In fairness, this is only a snapshot of the current state of the art and much of this will be cleaned up over time. The major vendors continue to put a lot of effort into supporting clean round-trips in their mappings. But no vendor even claims to support round-trips perfectly. Further, this capability is a bit of a pipe dream, even in theory. The WSDL-WXS type model simply doesn't align that cleanly to any programming language. More to the point, it isn't meant to express the same things. Weakly-typed collections, for example, are wonderful programming tools, but nearly hopeless in data binding. Support for enumerated types is suspect, too, although for different reasons in different languages.
Finally, a side benefit of mapping from WSDL-WXS is that names as well as types can
preserved, reminding us that "descriptors" should indeed describe and not just define.
developers who've worked Impl-to-WSDL via JAX-RPC are familiar with the results of
methods: nice descriptive parameter names are translated to
booleanVal0. It's illustrative to note that the
JAX-RPC specification requires that these names be carried precisely into the WSDL
descriptor, yet the current implementations all refuse to do so. Why? Java Reflection
doesn't provide this information. So it's not realistic to expect tools to map this
successfully. Going WSDL-to-Impl (or, in fact, from .NET, where type information doesn't
suffer this shortcoming), there's no such problem.
Here's an example. This is current state of the art, starting from Java:
Finally, WSDL first offers a clear advantage in interoperability of generated components. Under the WS-I Basic Profile, and in all typical practice, web services rely on WXS as the fundamental type model. This is a potent choice. WXS offers a great range of primitive types, simple-type derivation techniques such as enumerations and regular expressions, lists, unions, extension and restriction of complex types, and many other advanced features.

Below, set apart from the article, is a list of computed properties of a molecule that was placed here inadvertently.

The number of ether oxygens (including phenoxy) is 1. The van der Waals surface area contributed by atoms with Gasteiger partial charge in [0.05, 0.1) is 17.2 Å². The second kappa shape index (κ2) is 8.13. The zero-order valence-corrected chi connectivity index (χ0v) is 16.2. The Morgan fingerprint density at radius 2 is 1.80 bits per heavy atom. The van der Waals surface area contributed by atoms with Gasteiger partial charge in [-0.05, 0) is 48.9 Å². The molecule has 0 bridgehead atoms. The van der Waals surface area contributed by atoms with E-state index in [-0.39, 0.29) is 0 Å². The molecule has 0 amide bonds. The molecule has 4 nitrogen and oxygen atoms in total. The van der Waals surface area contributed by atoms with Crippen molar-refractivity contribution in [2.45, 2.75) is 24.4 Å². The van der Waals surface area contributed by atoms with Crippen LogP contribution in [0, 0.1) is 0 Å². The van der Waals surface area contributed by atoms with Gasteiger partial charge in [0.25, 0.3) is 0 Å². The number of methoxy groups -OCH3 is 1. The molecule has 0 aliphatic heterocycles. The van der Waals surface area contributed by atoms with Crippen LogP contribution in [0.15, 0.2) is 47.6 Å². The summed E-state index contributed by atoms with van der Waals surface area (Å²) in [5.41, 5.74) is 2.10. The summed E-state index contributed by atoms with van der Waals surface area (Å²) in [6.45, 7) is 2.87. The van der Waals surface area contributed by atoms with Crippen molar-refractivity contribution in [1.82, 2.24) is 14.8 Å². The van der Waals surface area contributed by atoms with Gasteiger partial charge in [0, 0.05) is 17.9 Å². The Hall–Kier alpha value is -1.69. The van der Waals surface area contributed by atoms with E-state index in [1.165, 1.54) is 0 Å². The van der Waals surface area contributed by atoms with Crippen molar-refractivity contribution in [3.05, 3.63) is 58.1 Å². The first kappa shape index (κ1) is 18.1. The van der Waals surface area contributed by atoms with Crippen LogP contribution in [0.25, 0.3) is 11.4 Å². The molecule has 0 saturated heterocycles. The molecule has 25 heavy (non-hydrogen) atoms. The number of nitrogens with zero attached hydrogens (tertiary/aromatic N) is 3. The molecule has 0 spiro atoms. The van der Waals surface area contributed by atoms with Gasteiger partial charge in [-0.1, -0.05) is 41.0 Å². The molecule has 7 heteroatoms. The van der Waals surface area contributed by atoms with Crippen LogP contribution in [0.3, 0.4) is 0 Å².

To put it simply, WXS is by far the most powerful type model available in the XML world. It's more flexible than relational DDLs and much more precise and sophisticated than the type system of many programming languages. Why would we choose to use anything else to express service semantics?
What good are WXS's advanced features if they can't be mapped to the implementation language? First, let's not confuse the lack of a native language feature with the ability to build that feature using the language. WXS enumerated types mapped into flyweight classes in Java (the standard JAX-RPC) are a perfect example of this. Using WXS one can easily build an enumerated type into a descriptor, and it will be well supported in the generated Java code. Note that there is no means of describing an enumerated type in the Java-to-WSDL direction.
Secondly, as I said in the previous section, it's important to think ahead and to anticipate that those features that don't enjoy great support at the moment -- lists, unions, disjunctions and restricted complex types are a few common examples -- will be absorbed into a growing kernel of universal types that already includes most primitives and simple structs.
What's the payoff? Using WSDL first, services and clients share and enforce the same vision of message content,and that vision can include the strong, precise types of WXS.
For new service development, and even for most adaptations of existing enterprise code assets, the WSDL-to-Impl path is the most robust and reliable; it also fits the consensus vision for widely available services based on progressively more vertical standards. It does a better job of preserving service semantics as designed, and it offers best interoperability based on the rich type model of WXS.
So dial up your favorite Web-services tools vendor. We should be getting the same facility and productivity using WSDL first as we already see for Impl-to-WSDL development, if not better. Let the cry go forth: WSDL first!